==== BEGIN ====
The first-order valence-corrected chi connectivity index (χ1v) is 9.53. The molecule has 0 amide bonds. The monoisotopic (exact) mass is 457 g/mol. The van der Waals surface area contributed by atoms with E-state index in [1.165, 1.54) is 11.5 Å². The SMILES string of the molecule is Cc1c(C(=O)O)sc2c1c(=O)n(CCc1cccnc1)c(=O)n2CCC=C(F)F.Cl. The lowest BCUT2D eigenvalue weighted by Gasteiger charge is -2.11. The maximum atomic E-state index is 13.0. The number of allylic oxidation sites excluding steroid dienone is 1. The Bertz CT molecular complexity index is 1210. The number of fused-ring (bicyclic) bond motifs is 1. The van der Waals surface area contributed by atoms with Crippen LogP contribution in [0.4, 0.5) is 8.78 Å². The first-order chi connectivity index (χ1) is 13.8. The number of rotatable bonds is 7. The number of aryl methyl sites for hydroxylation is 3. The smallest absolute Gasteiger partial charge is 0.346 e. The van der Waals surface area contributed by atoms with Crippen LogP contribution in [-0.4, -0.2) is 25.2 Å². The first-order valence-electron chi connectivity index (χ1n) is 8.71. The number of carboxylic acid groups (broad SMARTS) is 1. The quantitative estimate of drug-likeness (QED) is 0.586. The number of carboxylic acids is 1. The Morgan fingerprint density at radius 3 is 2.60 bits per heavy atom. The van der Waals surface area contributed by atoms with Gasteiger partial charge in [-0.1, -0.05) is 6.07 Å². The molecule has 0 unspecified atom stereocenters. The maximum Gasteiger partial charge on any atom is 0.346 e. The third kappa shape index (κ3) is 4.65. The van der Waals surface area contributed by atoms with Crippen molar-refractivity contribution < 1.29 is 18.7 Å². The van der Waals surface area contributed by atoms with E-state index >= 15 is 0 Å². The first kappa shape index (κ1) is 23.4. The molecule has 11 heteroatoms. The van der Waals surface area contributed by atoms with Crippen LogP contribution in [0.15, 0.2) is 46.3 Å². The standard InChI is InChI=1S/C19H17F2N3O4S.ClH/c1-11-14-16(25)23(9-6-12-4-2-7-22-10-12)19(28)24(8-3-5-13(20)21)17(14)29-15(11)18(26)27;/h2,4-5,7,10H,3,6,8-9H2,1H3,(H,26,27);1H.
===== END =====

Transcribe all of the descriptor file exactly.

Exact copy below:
The first-order valence-corrected chi connectivity index (χ1v) is 9.53. The molecule has 0 amide bonds. The monoisotopic (exact) mass is 457 g/mol. The van der Waals surface area contributed by atoms with E-state index in [1.165, 1.54) is 11.5 Å². The SMILES string of the molecule is Cc1c(C(=O)O)sc2c1c(=O)n(CCc1cccnc1)c(=O)n2CCC=C(F)F.Cl. The lowest BCUT2D eigenvalue weighted by Gasteiger charge is -2.11. The maximum atomic E-state index is 13.0. The number of allylic oxidation sites excluding steroid dienone is 1. The Bertz CT molecular complexity index is 1210. The number of fused-ring (bicyclic) bond motifs is 1. The van der Waals surface area contributed by atoms with Crippen LogP contribution in [0.4, 0.5) is 8.78 Å². The first-order chi connectivity index (χ1) is 13.8. The number of rotatable bonds is 7. The number of aryl methyl sites for hydroxylation is 3. The smallest absolute Gasteiger partial charge is 0.346 e. The van der Waals surface area contributed by atoms with Crippen LogP contribution in [-0.4, -0.2) is 25.2 Å². The first-order valence-electron chi connectivity index (χ1n) is 8.71. The number of carboxylic acid groups (broad SMARTS) is 1. The quantitative estimate of drug-likeness (QED) is 0.586. The number of carboxylic acids is 1. The Morgan fingerprint density at radius 3 is 2.60 bits per heavy atom. The van der Waals surface area contributed by atoms with Gasteiger partial charge in [-0.1, -0.05) is 6.07 Å². The molecule has 0 unspecified atom stereocenters. The maximum Gasteiger partial charge on any atom is 0.346 e. The third kappa shape index (κ3) is 4.65. The van der Waals surface area contributed by atoms with Crippen molar-refractivity contribution < 1.29 is 18.7 Å². The van der Waals surface area contributed by atoms with E-state index >= 15 is 0 Å². The first kappa shape index (κ1) is 23.4. The molecule has 11 heteroatoms. The van der Waals surface area contributed by atoms with Crippen LogP contribution in [0.15, 0.2) is 46.3 Å². The standard InChI is InChI=1S/C19H17F2N3O4S.ClH/c1-11-14-16(25)23(9-6-12-4-2-7-22-10-12)19(28)24(8-3-5-13(20)21)17(14)29-15(11)18(26)27;/h2,4-5,7,10H,3,6,8-9H2,1H3,(H,26,27);1H.